Software company Volusion released a new report that shows 22.1 percent of Colorado workers — or about 616,800 people — in the industries of retail, leisure and hospitality have been highly impacted by the pandemic.
The report evaluates how the pandemic is impacting retail, leisure and hospitality workers in states across the country. Nationally, 21.3 percent of the workforce is found in those sectors.
Other findings on Colorado include: that it has 272,200 retail workers and 344,600 leisure and hospitality workers; that the state’s cost of living is 3.2 percent above the national average, and that 9.6 percent of the state lives below the federal poverty line.
Centura Health is sending 34 clinical health care workers to aid three New Jersey communities that have been hit hard by the pandemic. The 34 caregivers and one administrative assistant — selected from multiple Colorado Centura Health facilities — are scheduled to depart from Colorado Tuesday to provide staffing and support at Trinitas Regional Medical Center in Elizabeth, the Paterson and Wayne Campuses of St. Joseph’s Health, and Saint Peter’s Healthcare System in New Brunswick.
The T. Rowe Price Foundation announced Monday it is giving $40,000 to local Colorado Springs-area nonprofits, which will be split evenly between Care and Share, Silver Key Senior Services, YMCA of the Pikes Peak Region and Exponential Impact.
The foundation also has donated 30,000 N95 masks to Colorado Springs health care facilities, which was split evenly between UCHealth Memorial Central Hospital, Centura Health’s Penrose St. Francis Health Services and Children’s Hospital Colorado Springs.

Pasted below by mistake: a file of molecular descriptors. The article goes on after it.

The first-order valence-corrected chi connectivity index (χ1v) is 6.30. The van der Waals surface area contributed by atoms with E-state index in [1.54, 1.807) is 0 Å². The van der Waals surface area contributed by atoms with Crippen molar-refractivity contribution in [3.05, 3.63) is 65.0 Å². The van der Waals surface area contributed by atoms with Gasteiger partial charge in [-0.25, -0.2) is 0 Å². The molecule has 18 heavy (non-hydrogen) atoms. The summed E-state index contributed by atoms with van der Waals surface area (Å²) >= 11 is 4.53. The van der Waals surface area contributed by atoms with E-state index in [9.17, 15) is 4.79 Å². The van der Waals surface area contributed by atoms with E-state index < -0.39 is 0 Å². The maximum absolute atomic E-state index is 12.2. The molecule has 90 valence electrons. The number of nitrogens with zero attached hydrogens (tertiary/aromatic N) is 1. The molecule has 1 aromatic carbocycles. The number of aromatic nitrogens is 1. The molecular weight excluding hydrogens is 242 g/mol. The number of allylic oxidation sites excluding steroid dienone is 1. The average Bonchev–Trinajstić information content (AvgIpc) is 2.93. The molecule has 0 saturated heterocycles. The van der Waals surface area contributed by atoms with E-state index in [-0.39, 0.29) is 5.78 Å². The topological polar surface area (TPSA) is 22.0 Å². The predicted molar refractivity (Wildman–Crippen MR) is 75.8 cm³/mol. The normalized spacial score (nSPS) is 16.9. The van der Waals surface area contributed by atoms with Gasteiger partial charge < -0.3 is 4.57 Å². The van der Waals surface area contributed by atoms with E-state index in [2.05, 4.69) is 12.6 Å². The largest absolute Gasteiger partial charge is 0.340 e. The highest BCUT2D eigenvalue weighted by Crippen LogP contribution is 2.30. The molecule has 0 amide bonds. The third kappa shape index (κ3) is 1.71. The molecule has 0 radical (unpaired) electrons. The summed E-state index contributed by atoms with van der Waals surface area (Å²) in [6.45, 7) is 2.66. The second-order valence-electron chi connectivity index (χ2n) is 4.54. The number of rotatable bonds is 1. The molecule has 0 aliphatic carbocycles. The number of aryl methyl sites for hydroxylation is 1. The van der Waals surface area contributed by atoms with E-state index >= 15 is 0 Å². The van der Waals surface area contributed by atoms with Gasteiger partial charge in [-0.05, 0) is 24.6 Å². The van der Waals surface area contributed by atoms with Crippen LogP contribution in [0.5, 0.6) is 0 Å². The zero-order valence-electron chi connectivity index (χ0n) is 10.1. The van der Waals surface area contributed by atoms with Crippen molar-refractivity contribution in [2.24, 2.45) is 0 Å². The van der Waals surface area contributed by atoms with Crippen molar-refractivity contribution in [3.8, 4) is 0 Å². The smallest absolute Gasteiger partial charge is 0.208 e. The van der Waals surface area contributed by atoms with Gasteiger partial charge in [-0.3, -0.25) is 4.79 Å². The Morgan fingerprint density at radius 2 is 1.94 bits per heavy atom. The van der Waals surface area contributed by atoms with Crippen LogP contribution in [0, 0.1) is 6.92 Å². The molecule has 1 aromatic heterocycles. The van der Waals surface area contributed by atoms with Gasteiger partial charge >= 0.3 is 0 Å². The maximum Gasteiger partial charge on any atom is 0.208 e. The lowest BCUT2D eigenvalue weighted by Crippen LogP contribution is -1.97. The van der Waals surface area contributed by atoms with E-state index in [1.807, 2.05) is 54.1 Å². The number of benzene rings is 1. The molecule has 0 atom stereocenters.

The Unified Command Center announced Monday it began COVID-19 testing at long-term care facilities on Sunday. The testing is supported by members of the Colorado National Guard, Colorado State Patrol and Colorado Department of Public Health and Environment at three long-term care facilities along the Front Range this week.
According to the UCC, approximately 40 percent of Colorado’s COVID-19 fatalities are associated with LTCFs. The state strategy is to test at locations based on the number of staff and residents at each facility with no previously reported outbreaks. The goal is earlier identification of COVID-19 cases to try to limit spread in the facilities.
The three facilities to receive testing this week are located in El Paso, Adams and Broomfield counties. El Paso County testing was performed Sunday. Three hundred tests will be provided for each facility to test staff and residents. The Elms Haven Center in Adams County will be tested Tuesday. The Broomfield Skilled Nursing & Rehabilitation Center, in Broomfield County, will be tested Thursday.